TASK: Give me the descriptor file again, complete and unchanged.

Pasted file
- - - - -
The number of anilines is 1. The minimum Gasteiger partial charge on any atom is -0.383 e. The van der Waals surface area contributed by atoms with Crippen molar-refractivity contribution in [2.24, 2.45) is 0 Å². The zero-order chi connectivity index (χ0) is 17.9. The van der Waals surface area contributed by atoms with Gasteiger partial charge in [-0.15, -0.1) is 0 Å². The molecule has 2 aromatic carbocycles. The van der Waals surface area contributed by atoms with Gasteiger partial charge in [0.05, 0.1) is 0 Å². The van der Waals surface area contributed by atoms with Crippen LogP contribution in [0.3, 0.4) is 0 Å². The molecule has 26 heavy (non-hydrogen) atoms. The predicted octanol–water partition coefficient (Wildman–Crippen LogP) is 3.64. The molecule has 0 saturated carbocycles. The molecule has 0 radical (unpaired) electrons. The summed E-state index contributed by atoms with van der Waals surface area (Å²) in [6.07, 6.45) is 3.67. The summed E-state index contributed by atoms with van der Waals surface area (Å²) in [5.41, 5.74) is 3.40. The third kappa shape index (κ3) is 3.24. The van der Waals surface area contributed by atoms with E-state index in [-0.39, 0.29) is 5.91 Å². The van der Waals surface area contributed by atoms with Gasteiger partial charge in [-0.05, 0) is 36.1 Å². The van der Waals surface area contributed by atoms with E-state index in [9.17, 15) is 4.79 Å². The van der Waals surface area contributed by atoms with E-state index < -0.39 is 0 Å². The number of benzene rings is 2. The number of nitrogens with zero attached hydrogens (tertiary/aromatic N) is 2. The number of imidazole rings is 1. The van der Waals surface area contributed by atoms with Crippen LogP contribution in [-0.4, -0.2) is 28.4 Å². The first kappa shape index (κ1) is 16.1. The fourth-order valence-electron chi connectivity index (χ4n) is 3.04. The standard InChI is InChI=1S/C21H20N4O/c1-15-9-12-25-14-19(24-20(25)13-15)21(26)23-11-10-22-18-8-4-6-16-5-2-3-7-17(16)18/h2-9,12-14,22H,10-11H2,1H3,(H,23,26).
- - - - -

The number of anilines is 1. The minimum Gasteiger partial charge on any atom is -0.383 e. The van der Waals surface area contributed by atoms with Crippen molar-refractivity contribution in [2.24, 2.45) is 0 Å². The zero-order chi connectivity index (χ0) is 17.9. The van der Waals surface area contributed by atoms with Gasteiger partial charge in [-0.15, -0.1) is 0 Å². The molecule has 2 aromatic carbocycles. The van der Waals surface area contributed by atoms with Gasteiger partial charge in [0.05, 0.1) is 0 Å². The van der Waals surface area contributed by atoms with Crippen LogP contribution in [0.3, 0.4) is 0 Å². The molecule has 26 heavy (non-hydrogen) atoms. The predicted octanol–water partition coefficient (Wildman–Crippen LogP) is 3.64. The molecule has 0 saturated carbocycles. The molecule has 0 radical (unpaired) electrons. The summed E-state index contributed by atoms with van der Waals surface area (Å²) in [6.07, 6.45) is 3.67. The summed E-state index contributed by atoms with van der Waals surface area (Å²) in [5.41, 5.74) is 3.40. The third kappa shape index (κ3) is 3.24. The van der Waals surface area contributed by atoms with E-state index in [-0.39, 0.29) is 5.91 Å². The van der Waals surface area contributed by atoms with Gasteiger partial charge in [-0.05, 0) is 36.1 Å². The van der Waals surface area contributed by atoms with E-state index in [9.17, 15) is 4.79 Å². The van der Waals surface area contributed by atoms with E-state index < -0.39 is 0 Å². The number of benzene rings is 2. The number of nitrogens with zero attached hydrogens (tertiary/aromatic N) is 2. The number of imidazole rings is 1. The van der Waals surface area contributed by atoms with Crippen LogP contribution in [-0.4, -0.2) is 28.4 Å². The first kappa shape index (κ1) is 16.1. The fourth-order valence-electron chi connectivity index (χ4n) is 3.04. The standard InChI is InChI=1S/C21H20N4O/c1-15-9-12-25-14-19(24-20(25)13-15)21(26)23-11-10-22-18-8-4-6-16-5-2-3-7-17(16)18/h2-9,12-14,22H,10-11H2,1H3,(H,23,26).